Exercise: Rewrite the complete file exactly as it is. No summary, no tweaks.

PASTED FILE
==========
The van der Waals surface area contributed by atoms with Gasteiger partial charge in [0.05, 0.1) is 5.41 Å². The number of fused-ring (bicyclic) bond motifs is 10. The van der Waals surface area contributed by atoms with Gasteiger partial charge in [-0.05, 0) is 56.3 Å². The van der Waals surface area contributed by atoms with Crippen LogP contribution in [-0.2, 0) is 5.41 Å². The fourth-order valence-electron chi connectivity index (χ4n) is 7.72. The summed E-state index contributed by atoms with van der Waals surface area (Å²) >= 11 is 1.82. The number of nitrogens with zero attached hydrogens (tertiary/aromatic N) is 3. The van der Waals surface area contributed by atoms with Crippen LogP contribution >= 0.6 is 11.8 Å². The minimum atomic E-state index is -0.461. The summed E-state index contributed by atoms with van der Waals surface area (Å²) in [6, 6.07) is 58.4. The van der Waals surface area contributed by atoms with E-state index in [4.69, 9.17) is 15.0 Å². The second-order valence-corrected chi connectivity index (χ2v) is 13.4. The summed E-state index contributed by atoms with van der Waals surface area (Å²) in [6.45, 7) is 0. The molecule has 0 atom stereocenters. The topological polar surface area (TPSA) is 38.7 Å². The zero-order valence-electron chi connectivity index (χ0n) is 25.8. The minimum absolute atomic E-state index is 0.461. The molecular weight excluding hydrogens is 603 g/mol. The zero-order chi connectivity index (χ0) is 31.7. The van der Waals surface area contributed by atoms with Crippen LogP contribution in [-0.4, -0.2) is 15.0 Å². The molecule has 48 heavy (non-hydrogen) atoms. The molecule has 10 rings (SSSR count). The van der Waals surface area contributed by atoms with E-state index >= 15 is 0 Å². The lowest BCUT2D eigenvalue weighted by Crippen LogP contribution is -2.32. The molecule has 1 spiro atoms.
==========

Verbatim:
The van der Waals surface area contributed by atoms with Gasteiger partial charge in [0.05, 0.1) is 5.41 Å². The number of fused-ring (bicyclic) bond motifs is 10. The van der Waals surface area contributed by atoms with Gasteiger partial charge in [-0.05, 0) is 56.3 Å². The van der Waals surface area contributed by atoms with Crippen LogP contribution in [-0.2, 0) is 5.41 Å². The fourth-order valence-electron chi connectivity index (χ4n) is 7.72. The summed E-state index contributed by atoms with van der Waals surface area (Å²) >= 11 is 1.82. The number of nitrogens with zero attached hydrogens (tertiary/aromatic N) is 3. The van der Waals surface area contributed by atoms with Crippen LogP contribution >= 0.6 is 11.8 Å². The minimum atomic E-state index is -0.461. The summed E-state index contributed by atoms with van der Waals surface area (Å²) in [6, 6.07) is 58.4. The van der Waals surface area contributed by atoms with E-state index in [4.69, 9.17) is 15.0 Å². The second-order valence-corrected chi connectivity index (χ2v) is 13.4. The summed E-state index contributed by atoms with van der Waals surface area (Å²) in [6.45, 7) is 0. The molecule has 0 atom stereocenters. The topological polar surface area (TPSA) is 38.7 Å². The zero-order valence-electron chi connectivity index (χ0n) is 25.8. The minimum absolute atomic E-state index is 0.461. The molecular weight excluding hydrogens is 603 g/mol. The zero-order chi connectivity index (χ0) is 31.7. The van der Waals surface area contributed by atoms with Crippen LogP contribution in [-0.4, -0.2) is 15.0 Å². The molecule has 48 heavy (non-hydrogen) atoms. The molecule has 10 rings (SSSR count). The van der Waals surface area contributed by atoms with E-state index >= 15 is 0 Å². The lowest BCUT2D eigenvalue weighted by Crippen LogP contribution is -2.32. The molecule has 1 spiro atoms.